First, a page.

I am convinced that herein lies a fertile field, not only for the legitimate investment of capital, but also for the employment of labor.

There are, of course, a few childish minds who think of reforestation or the growing of tree crops as a process of setting out little seedling trees which have been grown in nurseries. Anybody who has advanced beyond the kindergarten stage knows better. Almost all practical commercial reforestation is in its origin an act of nature and not of man. The winds of heaven carry the seeds from trees that have already come to maturity, scatter them over the ground, and the warm earth and the rain and the sun do the rest. The use of the labor of man enters into the picture when it becomes necessary to eliminate the less valuable types of trees among the young growth, to cull out the crooked trees, the decayed trees or the undergrowing trees and to prevent ravages of fire in the growing forests. These are things which any beginner in agriculture or in forestry should know, and, I may add, are things which my secretary of agriculture will know.

Let us remember that the federal government owns hundreds of thousands of acres of so-called national forest along the chain of the Appalachian system. We all know that a large part of this national forest consists of second growth, third growth or fourth growth, cut-over land, which is now growing up, like Topsy, into a heterogeneous conglomeration of all kinds of trees–some good, some bad and some indifferent.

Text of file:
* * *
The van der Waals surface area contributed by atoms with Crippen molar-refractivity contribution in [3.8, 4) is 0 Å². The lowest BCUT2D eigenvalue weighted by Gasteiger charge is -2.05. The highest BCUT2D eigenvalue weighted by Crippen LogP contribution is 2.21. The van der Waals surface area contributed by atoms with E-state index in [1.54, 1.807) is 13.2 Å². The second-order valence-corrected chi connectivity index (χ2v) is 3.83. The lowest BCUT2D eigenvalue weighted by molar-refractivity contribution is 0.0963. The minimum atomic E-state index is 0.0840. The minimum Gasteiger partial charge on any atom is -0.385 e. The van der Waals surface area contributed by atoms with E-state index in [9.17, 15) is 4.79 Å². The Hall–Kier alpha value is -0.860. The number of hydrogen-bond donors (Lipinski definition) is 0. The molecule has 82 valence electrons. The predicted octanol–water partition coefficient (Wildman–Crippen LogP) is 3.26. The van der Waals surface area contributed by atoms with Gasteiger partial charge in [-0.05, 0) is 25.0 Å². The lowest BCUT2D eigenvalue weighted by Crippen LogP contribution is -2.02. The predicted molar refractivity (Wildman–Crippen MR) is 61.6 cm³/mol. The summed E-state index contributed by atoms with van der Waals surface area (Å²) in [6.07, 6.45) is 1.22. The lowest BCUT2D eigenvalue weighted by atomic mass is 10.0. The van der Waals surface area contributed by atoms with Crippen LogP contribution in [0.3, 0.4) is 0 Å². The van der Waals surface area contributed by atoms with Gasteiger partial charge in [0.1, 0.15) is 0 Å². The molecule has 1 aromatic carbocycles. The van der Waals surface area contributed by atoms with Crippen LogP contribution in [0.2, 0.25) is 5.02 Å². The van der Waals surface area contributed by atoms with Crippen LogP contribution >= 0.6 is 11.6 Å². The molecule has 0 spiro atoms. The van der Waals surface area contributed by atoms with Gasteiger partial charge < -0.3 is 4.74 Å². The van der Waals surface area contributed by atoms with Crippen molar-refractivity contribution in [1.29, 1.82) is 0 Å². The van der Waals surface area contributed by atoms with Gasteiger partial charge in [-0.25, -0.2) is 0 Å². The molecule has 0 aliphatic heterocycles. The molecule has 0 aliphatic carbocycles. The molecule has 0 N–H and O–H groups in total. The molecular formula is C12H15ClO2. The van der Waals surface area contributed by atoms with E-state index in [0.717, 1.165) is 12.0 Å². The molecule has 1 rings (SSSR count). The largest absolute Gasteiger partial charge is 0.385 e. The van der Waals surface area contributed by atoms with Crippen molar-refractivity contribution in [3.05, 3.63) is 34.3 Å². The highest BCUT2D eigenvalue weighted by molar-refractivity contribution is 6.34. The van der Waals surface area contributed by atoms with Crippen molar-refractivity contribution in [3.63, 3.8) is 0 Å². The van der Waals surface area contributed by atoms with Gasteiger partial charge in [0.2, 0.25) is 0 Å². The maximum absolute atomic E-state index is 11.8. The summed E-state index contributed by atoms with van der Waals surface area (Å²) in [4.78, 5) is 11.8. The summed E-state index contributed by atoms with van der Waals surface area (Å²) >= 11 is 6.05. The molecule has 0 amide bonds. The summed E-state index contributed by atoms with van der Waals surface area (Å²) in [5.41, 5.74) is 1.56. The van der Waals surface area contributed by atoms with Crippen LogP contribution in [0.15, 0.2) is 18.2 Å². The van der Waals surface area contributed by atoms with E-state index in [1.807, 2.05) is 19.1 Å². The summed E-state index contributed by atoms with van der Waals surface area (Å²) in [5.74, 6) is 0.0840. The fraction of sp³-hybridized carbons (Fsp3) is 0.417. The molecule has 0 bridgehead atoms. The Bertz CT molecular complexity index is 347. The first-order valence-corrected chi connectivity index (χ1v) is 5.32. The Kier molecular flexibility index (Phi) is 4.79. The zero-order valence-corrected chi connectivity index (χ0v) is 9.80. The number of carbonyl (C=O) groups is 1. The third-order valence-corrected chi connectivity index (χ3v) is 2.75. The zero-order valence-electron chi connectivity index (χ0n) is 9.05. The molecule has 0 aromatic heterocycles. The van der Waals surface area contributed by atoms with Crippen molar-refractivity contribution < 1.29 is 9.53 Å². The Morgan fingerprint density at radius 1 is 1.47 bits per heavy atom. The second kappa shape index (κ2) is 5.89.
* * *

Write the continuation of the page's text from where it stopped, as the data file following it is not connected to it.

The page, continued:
We also know, as a practical matter, that unless something is done with this land the timber on it will have comparatively little value when it comes to maturity. It needs the aid of man to clear out the dead wood and encourage only the growth that will best serve the national need in the days to come. Is there any good reason, financial, common sense, or otherwise why the federal government should not undertake the proper care of its own property? Here again is another field for the employment of great numbers of our citizens.

This afternoon an agriculture-forestry committee conferred with me on the vital necessity of a national agricultural policy. Here are two short paragraphs from its report which are worth hearing in every home in the land:

’The basic economic interest, agriculture, which includes forestry, is prostrated, carrying with it the superstructure of finance and industry; but far more than these is the destruction of human values–those human values which in reality are the spirit of America–the reason for the vision of its founders.

Results are the expression of causes. When there is starvation of spirit and body in a land of abundant natural resources, a land of plenty, no further evidence is needed of failure of the powers entrusted with control of government.’

The last sentence will express the deep understanding which the great majority of voters of this nation have of the principle issue of this national campaign.

During these weeks I have made it abundantly clear that I propose a national agricultural policy which will direct itself not only to the better use of our hundreds of millions of acres of every type of land in the United States, but also to the rehabilitation of that half of our population which is living on or directly concerned with the products of the soil.